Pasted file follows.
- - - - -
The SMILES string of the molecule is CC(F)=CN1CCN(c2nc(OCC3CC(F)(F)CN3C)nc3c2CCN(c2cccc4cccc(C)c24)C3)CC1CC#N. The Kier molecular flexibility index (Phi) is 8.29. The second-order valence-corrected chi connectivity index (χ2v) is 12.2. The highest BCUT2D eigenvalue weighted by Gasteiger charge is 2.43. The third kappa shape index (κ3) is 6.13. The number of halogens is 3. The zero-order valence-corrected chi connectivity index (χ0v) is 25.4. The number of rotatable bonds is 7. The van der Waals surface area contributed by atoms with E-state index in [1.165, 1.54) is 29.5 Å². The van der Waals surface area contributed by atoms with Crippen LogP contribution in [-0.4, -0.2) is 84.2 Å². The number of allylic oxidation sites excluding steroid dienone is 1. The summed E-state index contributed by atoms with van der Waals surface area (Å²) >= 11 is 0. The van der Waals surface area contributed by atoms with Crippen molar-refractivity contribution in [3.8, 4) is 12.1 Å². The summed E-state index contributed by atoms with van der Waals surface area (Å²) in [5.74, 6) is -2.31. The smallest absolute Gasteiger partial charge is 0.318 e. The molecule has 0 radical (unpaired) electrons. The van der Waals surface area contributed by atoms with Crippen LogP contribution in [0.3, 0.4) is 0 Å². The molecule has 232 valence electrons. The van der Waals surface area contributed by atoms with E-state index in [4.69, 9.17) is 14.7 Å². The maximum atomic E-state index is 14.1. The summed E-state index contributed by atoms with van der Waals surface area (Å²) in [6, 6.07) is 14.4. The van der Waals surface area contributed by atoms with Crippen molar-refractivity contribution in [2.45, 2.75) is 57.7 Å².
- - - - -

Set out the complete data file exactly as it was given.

The SMILES string of the molecule is CC(F)=CN1CCN(c2nc(OCC3CC(F)(F)CN3C)nc3c2CCN(c2cccc4cccc(C)c24)C3)CC1CC#N. The Kier molecular flexibility index (Phi) is 8.29. The second-order valence-corrected chi connectivity index (χ2v) is 12.2. The highest BCUT2D eigenvalue weighted by Gasteiger charge is 2.43. The third kappa shape index (κ3) is 6.13. The number of halogens is 3. The zero-order valence-corrected chi connectivity index (χ0v) is 25.4. The number of rotatable bonds is 7. The van der Waals surface area contributed by atoms with E-state index in [1.165, 1.54) is 29.5 Å². The van der Waals surface area contributed by atoms with Crippen LogP contribution in [-0.4, -0.2) is 84.2 Å². The number of allylic oxidation sites excluding steroid dienone is 1. The summed E-state index contributed by atoms with van der Waals surface area (Å²) >= 11 is 0. The van der Waals surface area contributed by atoms with Crippen molar-refractivity contribution in [3.8, 4) is 12.1 Å². The summed E-state index contributed by atoms with van der Waals surface area (Å²) in [5.74, 6) is -2.31. The smallest absolute Gasteiger partial charge is 0.318 e. The molecule has 0 radical (unpaired) electrons. The van der Waals surface area contributed by atoms with Crippen LogP contribution in [0.3, 0.4) is 0 Å². The molecule has 232 valence electrons. The van der Waals surface area contributed by atoms with E-state index in [4.69, 9.17) is 14.7 Å². The maximum atomic E-state index is 14.1. The summed E-state index contributed by atoms with van der Waals surface area (Å²) in [6, 6.07) is 14.4. The van der Waals surface area contributed by atoms with Crippen molar-refractivity contribution in [2.45, 2.75) is 57.7 Å².